Future of Officiating (6/5/10)
Saturday, June 5 at 2:37 PM ET
First of all, we're not going to forget Armando Galarraga. And we're always going to remember him for pitching a perfect game. It doesn't matter whether he goes down in the record books as having pitched a perfect game or not. We all know that he did. And his game will get far more attention throughout history than Mike Witt or Len Barker (as aside, all three perfect games this season are notable for reasons far beyond the game - Dallas Braden had just dominated the headlines with his outburst on "unwritten rules;" Galarraga had a call go against him; and Roy Halladay is the best pitcher of the current generation). Galarraga will be just fine - he may even become a beacon for change.
Jim Joyce got a call wrong. The point itself is perfect - How can we celebrate an outing by a pitcher for being perfect, while we simply expect all umpires to be? Joyce is not the first umpire to get a call wrong. It happens in every single game, several times. Balls and strikes. Fair or foul. Homerun or not. Safe or out. There is room for error when judged in real time by flawed eyes and flawed minds.
Studies have indicated that even the best umpires accurately call around 95% of pitches. That sounds great, but that means that somewhere in the vicinity of ten pitches missed a game. The more important point is to think of how we know this. Technology exists and can be further improved to call every ball and strike with far greater accuracy and no bias.
Take that a few steps further. This season, cameras are positioned in every major league stadium to track positioning of defenders, the trajectory of batted balls, ballpark effects, the break (up-down and left-right) of each pitch and more. It cannot be much of a stretch to call a game with similar technology.
We have SUPER 120451587 DOPPLER radar, Google Earth and even video games that illustrate our ability to pinpoint just about anything anywhere.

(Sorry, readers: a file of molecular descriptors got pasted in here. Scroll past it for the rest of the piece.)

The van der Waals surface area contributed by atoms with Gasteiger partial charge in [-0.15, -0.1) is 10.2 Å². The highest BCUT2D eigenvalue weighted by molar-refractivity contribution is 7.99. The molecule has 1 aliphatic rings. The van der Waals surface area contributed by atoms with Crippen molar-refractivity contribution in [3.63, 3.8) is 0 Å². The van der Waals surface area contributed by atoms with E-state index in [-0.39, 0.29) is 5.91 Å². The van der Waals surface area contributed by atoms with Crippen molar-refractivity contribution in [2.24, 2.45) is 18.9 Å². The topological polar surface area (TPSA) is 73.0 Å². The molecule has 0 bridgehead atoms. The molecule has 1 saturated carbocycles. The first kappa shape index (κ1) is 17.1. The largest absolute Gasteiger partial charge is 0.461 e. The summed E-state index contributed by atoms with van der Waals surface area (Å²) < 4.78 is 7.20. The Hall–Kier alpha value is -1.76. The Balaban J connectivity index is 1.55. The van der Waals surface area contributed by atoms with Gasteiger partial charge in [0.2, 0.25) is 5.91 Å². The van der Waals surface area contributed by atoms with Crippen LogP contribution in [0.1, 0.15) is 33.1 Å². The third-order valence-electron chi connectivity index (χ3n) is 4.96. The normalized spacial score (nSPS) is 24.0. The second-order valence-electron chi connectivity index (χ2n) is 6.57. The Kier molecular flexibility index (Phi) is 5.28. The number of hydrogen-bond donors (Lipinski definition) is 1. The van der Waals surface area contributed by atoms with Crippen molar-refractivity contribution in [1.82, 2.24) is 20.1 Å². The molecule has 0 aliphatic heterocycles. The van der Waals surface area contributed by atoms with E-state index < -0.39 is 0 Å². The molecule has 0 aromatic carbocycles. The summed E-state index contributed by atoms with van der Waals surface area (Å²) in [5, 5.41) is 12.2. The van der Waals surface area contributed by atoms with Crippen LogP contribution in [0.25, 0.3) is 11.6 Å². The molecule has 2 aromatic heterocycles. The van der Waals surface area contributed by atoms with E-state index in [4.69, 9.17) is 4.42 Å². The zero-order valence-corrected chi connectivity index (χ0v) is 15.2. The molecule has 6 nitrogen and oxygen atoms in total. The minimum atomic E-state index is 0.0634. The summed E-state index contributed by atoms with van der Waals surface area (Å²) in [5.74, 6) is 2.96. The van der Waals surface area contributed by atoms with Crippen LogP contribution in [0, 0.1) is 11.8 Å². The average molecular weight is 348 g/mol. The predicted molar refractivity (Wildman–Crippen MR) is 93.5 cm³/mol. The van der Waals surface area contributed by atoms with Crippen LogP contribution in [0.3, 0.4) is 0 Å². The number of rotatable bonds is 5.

Much has been said of instant replay recently. While I would champion any argument to improve officiating and minimize possible error, we need to move on and remove the "re" from that statement. We are just a few sensors (and some holograms if you want to make every call as clear as possible) away from being able to officiate every sport in real-time and with far less error than we currently have.
Baseball is the easiest. Sure, slo-mo can show us, but cameras and/or sensors in balls, gloves, bases and cleats can tell us.
Football has an even greater need for this technology. Is there a more inexact science than spotting a ball? Yet we wheel out these chains as if the represent a definitive answer. That's really easy to fix with an electronic grid overlay of the field and sensors in the ball. We'll know immediately as soon as first down is achieved (or not).
As with basketball and other sports that can get physical, the contact element of football can be more difficult. But if Sport Science can tell exactly how much force Ndamukong Suh imposes on a tackling dummy, we should be able to know which player is the aggressor and to what degree.
We may not quite be to a point where any of this is feasible, but I don't think we are too far away either. At the very least, we can think of a game competed by two teams, free from errors beyond their control.
Anyone who would argue against technology getting the calls right, should embrace blown calls, not criticize them. They don't have to be a part of the game. No one should want them to be a part of the game. Every sport has endured progress where technology has allowed it to do so. Baseball has introduced helmets, improved all equipment, embraced radio and television and the internet (and steroids), built state-of-the-art stadiums, lowered the mound, altered the definition of the strike zone, made countless other rule changes and even implemented some form of instant replay. Replay may be the next step, but it should not take too many more steps for us to eliminate human error in officiating, get the calls right and enjoy the (perfect) game).